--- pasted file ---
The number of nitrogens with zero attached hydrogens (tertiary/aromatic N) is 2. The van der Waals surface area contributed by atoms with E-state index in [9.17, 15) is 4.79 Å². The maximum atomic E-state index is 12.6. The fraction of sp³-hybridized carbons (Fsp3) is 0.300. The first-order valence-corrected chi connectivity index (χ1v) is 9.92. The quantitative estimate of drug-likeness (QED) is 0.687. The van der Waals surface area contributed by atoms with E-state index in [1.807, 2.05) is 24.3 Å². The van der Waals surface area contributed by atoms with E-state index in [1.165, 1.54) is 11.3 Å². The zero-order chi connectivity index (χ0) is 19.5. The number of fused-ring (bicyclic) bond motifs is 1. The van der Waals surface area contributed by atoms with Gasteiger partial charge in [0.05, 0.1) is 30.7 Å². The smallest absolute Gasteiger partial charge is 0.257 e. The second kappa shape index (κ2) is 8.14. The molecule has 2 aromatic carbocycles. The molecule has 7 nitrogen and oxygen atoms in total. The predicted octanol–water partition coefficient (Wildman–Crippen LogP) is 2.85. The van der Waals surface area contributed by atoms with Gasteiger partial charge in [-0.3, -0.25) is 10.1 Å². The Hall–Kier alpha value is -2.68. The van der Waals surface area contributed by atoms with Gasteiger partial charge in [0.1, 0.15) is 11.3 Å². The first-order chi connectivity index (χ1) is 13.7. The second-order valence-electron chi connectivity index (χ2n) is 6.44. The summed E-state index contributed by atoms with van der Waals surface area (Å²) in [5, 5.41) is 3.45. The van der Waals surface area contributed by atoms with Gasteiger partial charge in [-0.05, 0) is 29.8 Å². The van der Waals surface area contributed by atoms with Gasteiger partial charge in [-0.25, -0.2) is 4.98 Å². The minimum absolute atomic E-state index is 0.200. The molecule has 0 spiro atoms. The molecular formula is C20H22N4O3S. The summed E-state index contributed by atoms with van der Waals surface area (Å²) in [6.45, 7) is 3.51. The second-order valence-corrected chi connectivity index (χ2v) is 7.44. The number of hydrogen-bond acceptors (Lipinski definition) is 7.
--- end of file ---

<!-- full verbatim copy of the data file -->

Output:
The number of nitrogens with zero attached hydrogens (tertiary/aromatic N) is 2. The van der Waals surface area contributed by atoms with E-state index in [9.17, 15) is 4.79 Å². The maximum atomic E-state index is 12.6. The fraction of sp³-hybridized carbons (Fsp3) is 0.300. The first-order valence-corrected chi connectivity index (χ1v) is 9.92. The quantitative estimate of drug-likeness (QED) is 0.687. The van der Waals surface area contributed by atoms with E-state index in [1.807, 2.05) is 24.3 Å². The van der Waals surface area contributed by atoms with E-state index in [1.165, 1.54) is 11.3 Å². The zero-order chi connectivity index (χ0) is 19.5. The number of fused-ring (bicyclic) bond motifs is 1. The van der Waals surface area contributed by atoms with Gasteiger partial charge in [0.05, 0.1) is 30.7 Å². The smallest absolute Gasteiger partial charge is 0.257 e. The second kappa shape index (κ2) is 8.14. The molecule has 2 aromatic carbocycles. The molecule has 7 nitrogen and oxygen atoms in total. The predicted octanol–water partition coefficient (Wildman–Crippen LogP) is 2.85. The van der Waals surface area contributed by atoms with Gasteiger partial charge in [-0.3, -0.25) is 10.1 Å². The Hall–Kier alpha value is -2.68. The van der Waals surface area contributed by atoms with Gasteiger partial charge in [0.1, 0.15) is 11.3 Å². The first-order chi connectivity index (χ1) is 13.7. The second-order valence-electron chi connectivity index (χ2n) is 6.44. The summed E-state index contributed by atoms with van der Waals surface area (Å²) in [5, 5.41) is 3.45. The van der Waals surface area contributed by atoms with Gasteiger partial charge in [-0.05, 0) is 29.8 Å². The van der Waals surface area contributed by atoms with Gasteiger partial charge in [-0.25, -0.2) is 4.98 Å². The minimum absolute atomic E-state index is 0.200. The molecule has 0 spiro atoms. The molecular formula is C20H22N4O3S. The summed E-state index contributed by atoms with van der Waals surface area (Å²) in [6.45, 7) is 3.51. The second-order valence-corrected chi connectivity index (χ2v) is 7.44. The number of hydrogen-bond acceptors (Lipinski definition) is 7.